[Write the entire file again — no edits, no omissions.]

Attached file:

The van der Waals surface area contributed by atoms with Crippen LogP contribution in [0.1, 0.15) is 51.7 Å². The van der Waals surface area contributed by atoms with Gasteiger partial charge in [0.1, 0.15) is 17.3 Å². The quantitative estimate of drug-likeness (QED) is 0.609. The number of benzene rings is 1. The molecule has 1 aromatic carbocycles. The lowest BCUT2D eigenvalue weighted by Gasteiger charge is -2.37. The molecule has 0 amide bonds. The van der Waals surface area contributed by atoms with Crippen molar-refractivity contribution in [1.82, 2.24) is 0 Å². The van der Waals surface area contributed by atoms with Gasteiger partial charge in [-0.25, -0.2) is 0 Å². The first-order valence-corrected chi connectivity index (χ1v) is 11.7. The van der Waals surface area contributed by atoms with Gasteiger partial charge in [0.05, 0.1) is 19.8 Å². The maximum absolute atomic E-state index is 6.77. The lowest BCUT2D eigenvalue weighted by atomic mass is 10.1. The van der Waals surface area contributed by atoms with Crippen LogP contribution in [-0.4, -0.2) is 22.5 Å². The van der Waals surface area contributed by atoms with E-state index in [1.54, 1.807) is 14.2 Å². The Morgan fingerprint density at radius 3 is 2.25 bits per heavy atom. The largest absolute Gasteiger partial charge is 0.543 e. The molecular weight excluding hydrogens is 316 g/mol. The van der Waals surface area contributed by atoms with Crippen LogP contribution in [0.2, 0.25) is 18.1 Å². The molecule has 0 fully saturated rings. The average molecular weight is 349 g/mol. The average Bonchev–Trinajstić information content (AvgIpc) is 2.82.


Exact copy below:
The van der Waals surface area contributed by atoms with Crippen LogP contribution in [0.1, 0.15) is 51.7 Å². The van der Waals surface area contributed by atoms with Gasteiger partial charge in [0.1, 0.15) is 17.3 Å². The quantitative estimate of drug-likeness (QED) is 0.609. The number of benzene rings is 1. The molecule has 1 aromatic carbocycles. The lowest BCUT2D eigenvalue weighted by Gasteiger charge is -2.37. The molecule has 0 amide bonds. The van der Waals surface area contributed by atoms with Crippen molar-refractivity contribution in [1.82, 2.24) is 0 Å². The van der Waals surface area contributed by atoms with Gasteiger partial charge in [-0.25, -0.2) is 0 Å². The first-order valence-corrected chi connectivity index (χ1v) is 11.7. The van der Waals surface area contributed by atoms with Gasteiger partial charge in [0.05, 0.1) is 19.8 Å². The maximum absolute atomic E-state index is 6.77. The lowest BCUT2D eigenvalue weighted by atomic mass is 10.1. The van der Waals surface area contributed by atoms with Crippen LogP contribution in [-0.4, -0.2) is 22.5 Å². The van der Waals surface area contributed by atoms with E-state index in [1.54, 1.807) is 14.2 Å². The Morgan fingerprint density at radius 3 is 2.25 bits per heavy atom. The largest absolute Gasteiger partial charge is 0.543 e. The molecular weight excluding hydrogens is 316 g/mol. The van der Waals surface area contributed by atoms with Crippen LogP contribution in [0.2, 0.25) is 18.1 Å². The molecule has 0 fully saturated rings. The average molecular weight is 349 g/mol. The average Bonchev–Trinajstić information content (AvgIpc) is 2.82.